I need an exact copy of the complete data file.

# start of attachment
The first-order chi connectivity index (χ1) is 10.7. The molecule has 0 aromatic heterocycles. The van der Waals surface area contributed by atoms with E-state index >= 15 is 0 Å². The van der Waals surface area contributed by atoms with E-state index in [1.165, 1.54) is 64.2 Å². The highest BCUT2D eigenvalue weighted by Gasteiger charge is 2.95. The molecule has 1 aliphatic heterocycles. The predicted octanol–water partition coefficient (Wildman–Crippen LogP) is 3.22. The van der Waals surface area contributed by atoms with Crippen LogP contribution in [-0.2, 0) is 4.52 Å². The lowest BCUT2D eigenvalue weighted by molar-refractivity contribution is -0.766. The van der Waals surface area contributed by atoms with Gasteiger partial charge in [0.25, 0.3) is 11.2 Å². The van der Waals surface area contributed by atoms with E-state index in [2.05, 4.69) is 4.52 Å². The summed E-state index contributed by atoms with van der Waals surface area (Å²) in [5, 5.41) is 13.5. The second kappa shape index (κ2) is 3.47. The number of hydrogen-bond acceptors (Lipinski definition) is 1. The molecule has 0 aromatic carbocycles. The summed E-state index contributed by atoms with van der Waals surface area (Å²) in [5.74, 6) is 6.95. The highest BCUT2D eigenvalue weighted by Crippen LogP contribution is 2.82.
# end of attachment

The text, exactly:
The first-order chi connectivity index (χ1) is 10.7. The molecule has 0 aromatic heterocycles. The van der Waals surface area contributed by atoms with E-state index >= 15 is 0 Å². The van der Waals surface area contributed by atoms with E-state index in [1.165, 1.54) is 64.2 Å². The highest BCUT2D eigenvalue weighted by Gasteiger charge is 2.95. The molecule has 1 aliphatic heterocycles. The predicted octanol–water partition coefficient (Wildman–Crippen LogP) is 3.22. The van der Waals surface area contributed by atoms with Crippen LogP contribution in [-0.2, 0) is 4.52 Å². The lowest BCUT2D eigenvalue weighted by molar-refractivity contribution is -0.766. The van der Waals surface area contributed by atoms with Gasteiger partial charge in [0.25, 0.3) is 11.2 Å². The van der Waals surface area contributed by atoms with E-state index in [2.05, 4.69) is 4.52 Å². The summed E-state index contributed by atoms with van der Waals surface area (Å²) in [5, 5.41) is 13.5. The second kappa shape index (κ2) is 3.47. The number of hydrogen-bond acceptors (Lipinski definition) is 1. The molecule has 0 aromatic carbocycles. The summed E-state index contributed by atoms with van der Waals surface area (Å²) in [5.74, 6) is 6.95. The highest BCUT2D eigenvalue weighted by Crippen LogP contribution is 2.82.